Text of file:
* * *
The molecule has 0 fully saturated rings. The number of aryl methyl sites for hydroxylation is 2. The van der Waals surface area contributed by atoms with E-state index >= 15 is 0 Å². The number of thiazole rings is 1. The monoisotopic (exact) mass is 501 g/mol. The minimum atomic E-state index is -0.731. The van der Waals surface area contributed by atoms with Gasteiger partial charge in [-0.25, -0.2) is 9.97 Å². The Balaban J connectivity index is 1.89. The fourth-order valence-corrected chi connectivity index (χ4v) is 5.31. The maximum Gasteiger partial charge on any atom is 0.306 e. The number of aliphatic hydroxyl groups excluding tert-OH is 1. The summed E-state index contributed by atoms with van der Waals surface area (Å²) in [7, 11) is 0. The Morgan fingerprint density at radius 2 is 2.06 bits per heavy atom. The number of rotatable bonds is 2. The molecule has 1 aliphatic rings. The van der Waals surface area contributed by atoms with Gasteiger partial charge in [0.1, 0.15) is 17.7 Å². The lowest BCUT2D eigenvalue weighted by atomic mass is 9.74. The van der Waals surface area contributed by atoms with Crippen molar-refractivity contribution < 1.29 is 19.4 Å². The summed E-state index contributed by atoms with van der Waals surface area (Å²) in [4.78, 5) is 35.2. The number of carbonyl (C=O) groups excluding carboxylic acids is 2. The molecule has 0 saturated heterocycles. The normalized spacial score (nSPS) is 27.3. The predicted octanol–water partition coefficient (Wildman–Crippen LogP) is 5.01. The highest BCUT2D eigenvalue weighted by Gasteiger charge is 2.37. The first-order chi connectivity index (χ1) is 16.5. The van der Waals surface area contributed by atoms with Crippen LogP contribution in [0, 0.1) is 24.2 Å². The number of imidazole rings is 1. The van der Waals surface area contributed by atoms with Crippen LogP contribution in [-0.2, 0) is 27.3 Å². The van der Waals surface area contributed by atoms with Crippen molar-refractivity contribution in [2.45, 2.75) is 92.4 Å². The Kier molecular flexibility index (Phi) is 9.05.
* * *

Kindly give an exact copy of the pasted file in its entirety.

The molecule has 0 fully saturated rings. The number of aryl methyl sites for hydroxylation is 2. The van der Waals surface area contributed by atoms with E-state index >= 15 is 0 Å². The number of thiazole rings is 1. The monoisotopic (exact) mass is 501 g/mol. The minimum atomic E-state index is -0.731. The van der Waals surface area contributed by atoms with Gasteiger partial charge in [-0.25, -0.2) is 9.97 Å². The Balaban J connectivity index is 1.89. The fourth-order valence-corrected chi connectivity index (χ4v) is 5.31. The maximum Gasteiger partial charge on any atom is 0.306 e. The number of aliphatic hydroxyl groups excluding tert-OH is 1. The summed E-state index contributed by atoms with van der Waals surface area (Å²) in [7, 11) is 0. The Morgan fingerprint density at radius 2 is 2.06 bits per heavy atom. The number of rotatable bonds is 2. The molecule has 1 aliphatic rings. The van der Waals surface area contributed by atoms with Gasteiger partial charge in [0.1, 0.15) is 17.7 Å². The lowest BCUT2D eigenvalue weighted by atomic mass is 9.74. The van der Waals surface area contributed by atoms with Crippen molar-refractivity contribution < 1.29 is 19.4 Å². The summed E-state index contributed by atoms with van der Waals surface area (Å²) in [4.78, 5) is 35.2. The number of carbonyl (C=O) groups excluding carboxylic acids is 2. The molecule has 0 saturated heterocycles. The normalized spacial score (nSPS) is 27.3. The predicted octanol–water partition coefficient (Wildman–Crippen LogP) is 5.01. The highest BCUT2D eigenvalue weighted by Gasteiger charge is 2.37. The first-order chi connectivity index (χ1) is 16.5. The van der Waals surface area contributed by atoms with Crippen LogP contribution in [0, 0.1) is 24.2 Å². The number of imidazole rings is 1. The van der Waals surface area contributed by atoms with Crippen LogP contribution in [-0.2, 0) is 27.3 Å². The van der Waals surface area contributed by atoms with Crippen molar-refractivity contribution in [2.45, 2.75) is 92.4 Å². The Kier molecular flexibility index (Phi) is 9.05.